Mike and I are camping near Linz on our way to Vienna where we hope to pick up our new e-bikes. We have just found out that they have been delayed yet again. Linz is Austria’s third largest city. We used one of our GPS tour guide apps on our first visit to the city. Technology is just so great when you are travelling. We visited Linz’s “Old Cathedral” which was just lovely inside. We then had a look at their “New Cathedral” which was built in the mid-1800s. I am still trying to get my mind around a building that is almost 200 years old being called New. They say that this cathedral can hold 20,000 people. We walked around inside and I don’t see how that is possible, certainly not sitting for a service. Maybe if everyone is standing and are squeezed like sardines, you might get that many in. The originally planned spire for the New Cathedral had to be shortened. In Austria-Hungary at the time, no building was allowed to be taller than the main cathedral in Vienna. At 135 m, the New Cathedral is two meters shorter than the Viennese cathedral. I must say that the New Cathedral had some of the best stained-glass windows wrapping around the cathedral walls, that we have ever seen. They were extremely intricate, detailed and very impressive. Many of the original stained-glass windows at the southern end had been badly damaged in WWII. Disappointingly, these have been replaced with modern art stained-glass and do not fit in with the original gorgeous windows at all.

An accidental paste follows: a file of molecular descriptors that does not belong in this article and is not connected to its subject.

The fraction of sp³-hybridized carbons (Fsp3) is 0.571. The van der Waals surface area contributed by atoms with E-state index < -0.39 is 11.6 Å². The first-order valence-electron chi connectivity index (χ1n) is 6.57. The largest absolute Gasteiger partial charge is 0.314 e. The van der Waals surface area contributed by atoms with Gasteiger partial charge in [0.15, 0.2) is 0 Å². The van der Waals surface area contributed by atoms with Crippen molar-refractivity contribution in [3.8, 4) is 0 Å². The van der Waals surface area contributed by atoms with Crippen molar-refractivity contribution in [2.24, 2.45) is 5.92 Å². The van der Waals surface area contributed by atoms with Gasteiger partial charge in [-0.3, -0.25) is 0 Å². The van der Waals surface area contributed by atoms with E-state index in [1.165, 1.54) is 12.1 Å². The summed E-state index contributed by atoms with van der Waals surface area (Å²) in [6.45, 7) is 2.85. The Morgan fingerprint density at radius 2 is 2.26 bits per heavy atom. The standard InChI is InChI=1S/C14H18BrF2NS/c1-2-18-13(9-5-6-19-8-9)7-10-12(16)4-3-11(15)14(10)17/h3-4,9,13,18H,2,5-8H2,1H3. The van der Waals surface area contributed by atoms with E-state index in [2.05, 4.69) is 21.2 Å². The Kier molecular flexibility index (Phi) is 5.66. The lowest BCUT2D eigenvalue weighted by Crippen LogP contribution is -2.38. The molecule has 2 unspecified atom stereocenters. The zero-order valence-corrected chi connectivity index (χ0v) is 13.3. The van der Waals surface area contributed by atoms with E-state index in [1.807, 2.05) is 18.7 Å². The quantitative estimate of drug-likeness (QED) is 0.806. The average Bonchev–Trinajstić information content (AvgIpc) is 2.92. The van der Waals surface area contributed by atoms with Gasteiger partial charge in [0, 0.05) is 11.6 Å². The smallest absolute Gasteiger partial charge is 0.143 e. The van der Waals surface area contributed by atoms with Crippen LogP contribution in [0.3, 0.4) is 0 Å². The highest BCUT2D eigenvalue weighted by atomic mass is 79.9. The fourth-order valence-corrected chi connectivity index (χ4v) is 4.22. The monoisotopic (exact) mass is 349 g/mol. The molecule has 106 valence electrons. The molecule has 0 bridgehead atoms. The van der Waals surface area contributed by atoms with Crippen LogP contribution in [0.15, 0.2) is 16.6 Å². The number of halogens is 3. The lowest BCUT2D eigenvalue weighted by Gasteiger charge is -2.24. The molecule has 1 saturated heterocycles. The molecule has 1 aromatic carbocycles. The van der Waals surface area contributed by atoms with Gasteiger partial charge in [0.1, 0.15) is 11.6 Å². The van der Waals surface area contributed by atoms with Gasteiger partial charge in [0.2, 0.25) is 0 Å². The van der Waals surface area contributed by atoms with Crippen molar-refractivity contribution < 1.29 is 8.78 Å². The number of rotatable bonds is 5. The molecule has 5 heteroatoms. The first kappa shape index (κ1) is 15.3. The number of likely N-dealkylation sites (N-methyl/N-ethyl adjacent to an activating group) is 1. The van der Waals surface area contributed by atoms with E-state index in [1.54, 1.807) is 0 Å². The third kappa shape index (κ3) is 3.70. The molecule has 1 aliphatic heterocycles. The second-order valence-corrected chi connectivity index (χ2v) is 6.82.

I called Salzburg the City of Mozart in my last article. Well, one of the highlights on our GPS tour was the residence where Mozart lived while he was in Linz. I think everyone wants a piece of him. Another place that we didn’t visit in Linz was the Museum of the History of Dentistry. The write-up said that it “was a fascinating museum, though not for the squeamish”. They have the strangest museums over here. We did visit the must-see Ars Electronica Center or the Museum of the Future. Overall, we were disappointed, but they did have some interesting exhibits. They had a large area on 3D printing which has always intrigued me. We also saw some silk, produced by silkworms that had been genetically modified using genes from luminescent jellyfish and corals. The silk produced is “luminescent silk”. I listened to a guide touring some school children around. Although I couldn’t understand what he was saying at all, I did hear the words “augmented reality” and “tablet”. This goes to Mike’s theory that in a few generations the world will be speaking Bill Gates English.